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Page:Folk-lore - A Quarterly Review. Volume 17, 1906.djvu/173

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The European Sky-God. i6i

trace of the same custom may be detected in the folk- ditty about the Red Etin •>

•The Red Etin of Ireland

Ance lived in Bellygan, And stole King Malcolm's daughter,

The King of fair Scotland. He beats her, he binds her.

He lays her on a band ; And every day he dings her

With a bright silver wand.'

Indeed, it is not unreasonable to suppose that the royal sceptre of the Insular Celts was but a modified form of the gold-and-silver apple-branch betokening the solar king.

If the Irish king was thus intimately connected with the tree of the sun-god, we can understand the dream of Cathair. According to the Rennes Dinnsenchus^ Cathair dreamt of a high hill, on which stood a tree shining like gold and reaching to the clouds. In its leaves was every melody ; and its fruits, when shaken by the wind, specked the ground. Puzzled by his dream, Cathair consulted the wizard Bri, who interpreted the tree as none other than Cathair himself lording it over Ireland in his liberality.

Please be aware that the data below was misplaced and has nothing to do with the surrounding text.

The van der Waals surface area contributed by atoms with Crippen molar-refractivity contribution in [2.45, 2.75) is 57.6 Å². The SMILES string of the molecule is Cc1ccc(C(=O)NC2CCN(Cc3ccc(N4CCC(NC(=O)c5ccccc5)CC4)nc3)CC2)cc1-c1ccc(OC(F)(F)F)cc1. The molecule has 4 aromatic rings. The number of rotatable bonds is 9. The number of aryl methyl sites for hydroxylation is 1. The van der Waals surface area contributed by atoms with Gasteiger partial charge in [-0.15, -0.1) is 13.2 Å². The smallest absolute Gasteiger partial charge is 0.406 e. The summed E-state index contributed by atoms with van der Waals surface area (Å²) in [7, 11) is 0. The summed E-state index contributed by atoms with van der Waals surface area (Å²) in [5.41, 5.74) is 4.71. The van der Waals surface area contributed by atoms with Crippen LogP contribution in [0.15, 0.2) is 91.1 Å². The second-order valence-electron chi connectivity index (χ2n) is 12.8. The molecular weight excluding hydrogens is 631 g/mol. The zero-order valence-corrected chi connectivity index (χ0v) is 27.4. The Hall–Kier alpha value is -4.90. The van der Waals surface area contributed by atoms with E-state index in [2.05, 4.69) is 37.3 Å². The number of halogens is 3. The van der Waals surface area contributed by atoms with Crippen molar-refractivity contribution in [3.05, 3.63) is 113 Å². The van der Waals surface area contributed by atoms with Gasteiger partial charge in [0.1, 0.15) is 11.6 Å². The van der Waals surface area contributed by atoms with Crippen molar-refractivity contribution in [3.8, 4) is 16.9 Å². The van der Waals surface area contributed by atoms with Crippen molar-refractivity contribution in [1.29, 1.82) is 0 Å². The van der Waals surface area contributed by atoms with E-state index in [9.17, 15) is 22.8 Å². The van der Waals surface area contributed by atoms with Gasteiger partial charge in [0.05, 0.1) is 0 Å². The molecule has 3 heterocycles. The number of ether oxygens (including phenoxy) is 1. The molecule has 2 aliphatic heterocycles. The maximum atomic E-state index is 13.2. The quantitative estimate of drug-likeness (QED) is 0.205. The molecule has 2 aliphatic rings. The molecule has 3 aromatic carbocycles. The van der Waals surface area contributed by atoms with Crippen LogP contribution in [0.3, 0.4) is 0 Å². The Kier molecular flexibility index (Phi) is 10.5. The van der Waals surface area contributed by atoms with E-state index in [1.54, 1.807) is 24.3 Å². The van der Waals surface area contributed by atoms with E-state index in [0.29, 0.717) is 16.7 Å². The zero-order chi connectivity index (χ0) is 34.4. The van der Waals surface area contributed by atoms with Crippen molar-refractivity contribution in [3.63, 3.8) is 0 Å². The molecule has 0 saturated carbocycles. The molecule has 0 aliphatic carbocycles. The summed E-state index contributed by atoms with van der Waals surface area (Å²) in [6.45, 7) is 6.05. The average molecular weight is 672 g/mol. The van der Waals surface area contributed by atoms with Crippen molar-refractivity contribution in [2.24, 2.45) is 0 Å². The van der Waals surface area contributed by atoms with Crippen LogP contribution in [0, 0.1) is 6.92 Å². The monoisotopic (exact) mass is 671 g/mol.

Again, if the Irish king was believed to exercise solar powers, some of the curious prohibitions and privileges attaching to his office become intelligible. A poem by Cuan O'Lothchain,^ apparently addressed to the door- keeper of king Malachy II., who came to the throne in 979 A.D., mentions seven prohibitions and seven privileges. Among the former is the rule that the king ' should not let the sun rise upon him in his bed in the plain of Tara ' : this, taken in connexion with the practice of

lA. Lang The Blue Fairy Book London 1889 p. 385 ff. 'The Red Etin' '(from Chambers Popular Tradilions of Scotland), J. Jacobs English Fairy Tales ed. 3 London 1898 p. 131 ff. 'The Red Ettin.'

^ Whitley Stokes ' The Rennes Dind'senchas ' in the Revue celtique xv. 430 f.

^O'Curry Manners and Customs ii. 141.

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